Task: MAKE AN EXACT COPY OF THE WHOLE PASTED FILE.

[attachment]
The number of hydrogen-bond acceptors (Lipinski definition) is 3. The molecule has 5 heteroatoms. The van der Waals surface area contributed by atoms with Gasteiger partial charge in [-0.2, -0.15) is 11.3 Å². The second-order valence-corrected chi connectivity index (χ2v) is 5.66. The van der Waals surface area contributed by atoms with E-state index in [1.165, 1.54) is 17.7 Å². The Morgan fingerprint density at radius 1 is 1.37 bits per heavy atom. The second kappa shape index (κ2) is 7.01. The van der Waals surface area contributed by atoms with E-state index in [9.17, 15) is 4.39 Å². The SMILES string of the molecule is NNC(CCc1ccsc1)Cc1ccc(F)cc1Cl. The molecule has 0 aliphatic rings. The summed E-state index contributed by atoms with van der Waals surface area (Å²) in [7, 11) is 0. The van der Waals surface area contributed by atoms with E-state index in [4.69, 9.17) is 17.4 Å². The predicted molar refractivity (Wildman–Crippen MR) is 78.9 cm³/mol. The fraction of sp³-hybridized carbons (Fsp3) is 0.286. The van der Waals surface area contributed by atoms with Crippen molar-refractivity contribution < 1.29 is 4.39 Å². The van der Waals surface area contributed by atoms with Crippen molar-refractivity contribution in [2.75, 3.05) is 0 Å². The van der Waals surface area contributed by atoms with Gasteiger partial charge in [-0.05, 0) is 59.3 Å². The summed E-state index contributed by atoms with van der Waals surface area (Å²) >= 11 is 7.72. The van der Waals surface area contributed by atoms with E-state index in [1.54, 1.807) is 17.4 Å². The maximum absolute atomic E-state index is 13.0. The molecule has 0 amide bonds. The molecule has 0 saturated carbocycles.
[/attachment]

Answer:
The number of hydrogen-bond acceptors (Lipinski definition) is 3. The molecule has 5 heteroatoms. The van der Waals surface area contributed by atoms with Gasteiger partial charge in [-0.2, -0.15) is 11.3 Å². The second-order valence-corrected chi connectivity index (χ2v) is 5.66. The van der Waals surface area contributed by atoms with E-state index in [1.165, 1.54) is 17.7 Å². The Morgan fingerprint density at radius 1 is 1.37 bits per heavy atom. The second kappa shape index (κ2) is 7.01. The van der Waals surface area contributed by atoms with E-state index in [9.17, 15) is 4.39 Å². The SMILES string of the molecule is NNC(CCc1ccsc1)Cc1ccc(F)cc1Cl. The molecule has 0 aliphatic rings. The summed E-state index contributed by atoms with van der Waals surface area (Å²) in [7, 11) is 0. The van der Waals surface area contributed by atoms with E-state index in [4.69, 9.17) is 17.4 Å². The predicted molar refractivity (Wildman–Crippen MR) is 78.9 cm³/mol. The fraction of sp³-hybridized carbons (Fsp3) is 0.286. The van der Waals surface area contributed by atoms with Crippen molar-refractivity contribution < 1.29 is 4.39 Å². The van der Waals surface area contributed by atoms with Crippen molar-refractivity contribution in [2.75, 3.05) is 0 Å². The van der Waals surface area contributed by atoms with Gasteiger partial charge in [-0.05, 0) is 59.3 Å². The summed E-state index contributed by atoms with van der Waals surface area (Å²) >= 11 is 7.72. The van der Waals surface area contributed by atoms with E-state index in [1.54, 1.807) is 17.4 Å². The maximum absolute atomic E-state index is 13.0. The molecule has 0 amide bonds. The molecule has 0 saturated carbocycles.